Chaocipher

Geeker programming coding: d0bb32fad56838c254797fed64758b8e Cryptic Codes: 11 Legendary Uncracked Ciphers

(image via: mountainvistasoft.com)

If an autobiography detailing the author’s memories of James Joyce seems like a strange place to find an uncracked cipher, that’s because it is. J.F. Byrne inserted his cryptosystem challenge into the book “Silent Years”, offering $5,000 to whoever solved it. At least three people know how Byrne’s Chaocipher – a machine small enough to fit into a cigar box used to encrypt the message – actually works, but no one has ever solved the code.

RSA Crytographic Challenges

Geeker programming coding: 8fc94c8c1ae3ebf6b57317a0d4f2dbdf Cryptic Codes: 11 Legendary Uncracked Ciphers

(image via: rsa.com)

How can the crytpography industry get better at producing strong, uncrackable codes? RSA Laboratories, a security firm known for its cryptography libraries, decided to put forth a challenge that would force the industry to learn more about symmetric-key and public-key algorithms. The key to cracking a code lies in figuring out which two prime numbers were multiplied together to create it – which is much harder than it sounds. While many of the prizes were claimed, most of the bigger numbers have never been solved.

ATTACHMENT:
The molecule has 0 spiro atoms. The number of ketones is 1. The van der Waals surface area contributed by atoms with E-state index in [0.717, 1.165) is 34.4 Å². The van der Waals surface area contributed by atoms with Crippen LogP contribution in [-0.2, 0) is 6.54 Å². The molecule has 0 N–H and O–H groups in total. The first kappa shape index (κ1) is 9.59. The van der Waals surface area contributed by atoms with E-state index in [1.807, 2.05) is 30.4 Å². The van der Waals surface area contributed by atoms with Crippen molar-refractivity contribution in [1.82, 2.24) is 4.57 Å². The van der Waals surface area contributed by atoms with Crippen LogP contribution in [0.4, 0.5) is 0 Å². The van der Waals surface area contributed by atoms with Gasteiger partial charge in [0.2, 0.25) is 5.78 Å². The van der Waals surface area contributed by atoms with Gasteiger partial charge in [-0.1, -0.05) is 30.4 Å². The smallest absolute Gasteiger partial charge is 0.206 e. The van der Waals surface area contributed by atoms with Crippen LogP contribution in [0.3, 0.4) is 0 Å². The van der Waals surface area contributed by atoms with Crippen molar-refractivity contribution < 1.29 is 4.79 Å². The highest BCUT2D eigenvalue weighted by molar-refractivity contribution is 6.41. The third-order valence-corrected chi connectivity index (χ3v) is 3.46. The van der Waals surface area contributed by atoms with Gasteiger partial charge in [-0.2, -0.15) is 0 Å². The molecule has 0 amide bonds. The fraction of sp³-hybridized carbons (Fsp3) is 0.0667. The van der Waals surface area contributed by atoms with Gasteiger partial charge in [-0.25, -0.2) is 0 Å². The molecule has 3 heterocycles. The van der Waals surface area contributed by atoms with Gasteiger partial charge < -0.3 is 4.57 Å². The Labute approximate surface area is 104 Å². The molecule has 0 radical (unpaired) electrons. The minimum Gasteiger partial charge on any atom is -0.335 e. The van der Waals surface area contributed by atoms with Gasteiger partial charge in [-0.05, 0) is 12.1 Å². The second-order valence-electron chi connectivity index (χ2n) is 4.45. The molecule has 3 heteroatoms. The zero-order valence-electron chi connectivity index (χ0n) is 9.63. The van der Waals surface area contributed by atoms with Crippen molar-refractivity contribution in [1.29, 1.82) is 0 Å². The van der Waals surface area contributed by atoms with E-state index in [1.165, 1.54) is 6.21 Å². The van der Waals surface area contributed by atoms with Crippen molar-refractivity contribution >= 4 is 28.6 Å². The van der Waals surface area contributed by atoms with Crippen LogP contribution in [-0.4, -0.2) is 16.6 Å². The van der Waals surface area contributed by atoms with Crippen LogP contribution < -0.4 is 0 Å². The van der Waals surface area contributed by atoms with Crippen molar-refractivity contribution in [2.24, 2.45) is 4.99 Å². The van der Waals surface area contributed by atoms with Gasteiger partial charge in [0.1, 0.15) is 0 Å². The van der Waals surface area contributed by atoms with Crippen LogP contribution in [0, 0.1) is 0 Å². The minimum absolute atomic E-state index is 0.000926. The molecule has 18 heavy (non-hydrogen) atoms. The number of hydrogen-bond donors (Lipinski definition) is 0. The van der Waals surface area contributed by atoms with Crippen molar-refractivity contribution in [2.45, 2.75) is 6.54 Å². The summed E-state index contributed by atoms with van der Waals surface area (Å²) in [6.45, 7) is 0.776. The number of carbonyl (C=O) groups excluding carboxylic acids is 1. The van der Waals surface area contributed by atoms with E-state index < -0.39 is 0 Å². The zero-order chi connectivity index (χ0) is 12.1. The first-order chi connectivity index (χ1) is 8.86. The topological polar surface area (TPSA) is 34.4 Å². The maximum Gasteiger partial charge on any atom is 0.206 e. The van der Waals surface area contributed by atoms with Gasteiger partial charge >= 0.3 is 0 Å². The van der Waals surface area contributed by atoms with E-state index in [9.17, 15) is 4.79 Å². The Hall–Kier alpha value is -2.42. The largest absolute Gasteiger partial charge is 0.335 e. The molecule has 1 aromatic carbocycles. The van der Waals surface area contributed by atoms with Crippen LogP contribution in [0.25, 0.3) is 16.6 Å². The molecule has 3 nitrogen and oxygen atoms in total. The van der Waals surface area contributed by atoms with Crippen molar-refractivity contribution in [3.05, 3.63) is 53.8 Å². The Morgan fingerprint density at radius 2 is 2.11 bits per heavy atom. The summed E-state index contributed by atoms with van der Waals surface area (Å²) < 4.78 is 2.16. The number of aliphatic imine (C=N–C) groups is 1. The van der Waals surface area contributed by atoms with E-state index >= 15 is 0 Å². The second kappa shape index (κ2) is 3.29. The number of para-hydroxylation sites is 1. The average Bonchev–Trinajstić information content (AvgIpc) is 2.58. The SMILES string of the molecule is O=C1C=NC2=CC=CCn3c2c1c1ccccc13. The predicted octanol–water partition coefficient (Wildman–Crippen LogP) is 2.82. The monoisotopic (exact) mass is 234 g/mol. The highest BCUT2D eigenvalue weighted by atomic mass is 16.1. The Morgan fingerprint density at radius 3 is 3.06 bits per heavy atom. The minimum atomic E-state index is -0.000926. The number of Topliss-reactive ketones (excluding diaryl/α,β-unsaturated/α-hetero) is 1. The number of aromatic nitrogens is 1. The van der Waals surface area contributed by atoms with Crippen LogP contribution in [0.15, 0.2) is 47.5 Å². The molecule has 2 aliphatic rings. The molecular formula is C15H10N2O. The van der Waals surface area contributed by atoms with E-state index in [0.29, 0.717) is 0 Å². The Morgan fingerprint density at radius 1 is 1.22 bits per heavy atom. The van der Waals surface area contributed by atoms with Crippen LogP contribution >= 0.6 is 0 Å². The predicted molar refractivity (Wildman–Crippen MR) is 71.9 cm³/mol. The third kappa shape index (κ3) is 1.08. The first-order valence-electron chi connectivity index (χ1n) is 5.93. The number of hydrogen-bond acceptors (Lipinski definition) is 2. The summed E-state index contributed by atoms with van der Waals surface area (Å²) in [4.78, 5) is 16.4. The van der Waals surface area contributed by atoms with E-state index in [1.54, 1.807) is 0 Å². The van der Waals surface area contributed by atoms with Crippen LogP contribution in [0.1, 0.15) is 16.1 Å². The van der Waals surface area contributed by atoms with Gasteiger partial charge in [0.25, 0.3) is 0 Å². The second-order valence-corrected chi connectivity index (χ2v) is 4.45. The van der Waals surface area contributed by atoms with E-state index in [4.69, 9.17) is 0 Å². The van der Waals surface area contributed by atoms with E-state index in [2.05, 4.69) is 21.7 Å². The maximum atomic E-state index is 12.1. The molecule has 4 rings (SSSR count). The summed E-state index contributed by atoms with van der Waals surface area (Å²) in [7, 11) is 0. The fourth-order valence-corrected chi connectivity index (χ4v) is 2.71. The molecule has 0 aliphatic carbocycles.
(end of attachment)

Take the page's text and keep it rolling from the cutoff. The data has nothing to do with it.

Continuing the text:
D’Agapeyeff Cipher

Geeker programming coding: 4d150ebfbd0bb80b40b7efd6656e233a Cryptic Codes: 11 Legendary Uncracked Ciphers

(image via: cipher mysteries)

Alexander d’Agapeyeff wasn’t even a cryptographer – having previously written a book on cartography, he decided to tackle cryptography in his second book, “Codes and Ciphers”, in 1939. On the last page of the book, he included a modest cryptogram “upon which the reader is invited to test his skill.” But modest or not, d’Agapeyeff’s code has remained uncracked for 70 years, putting this amateur into the same league as the world’s most gifted cryptographers.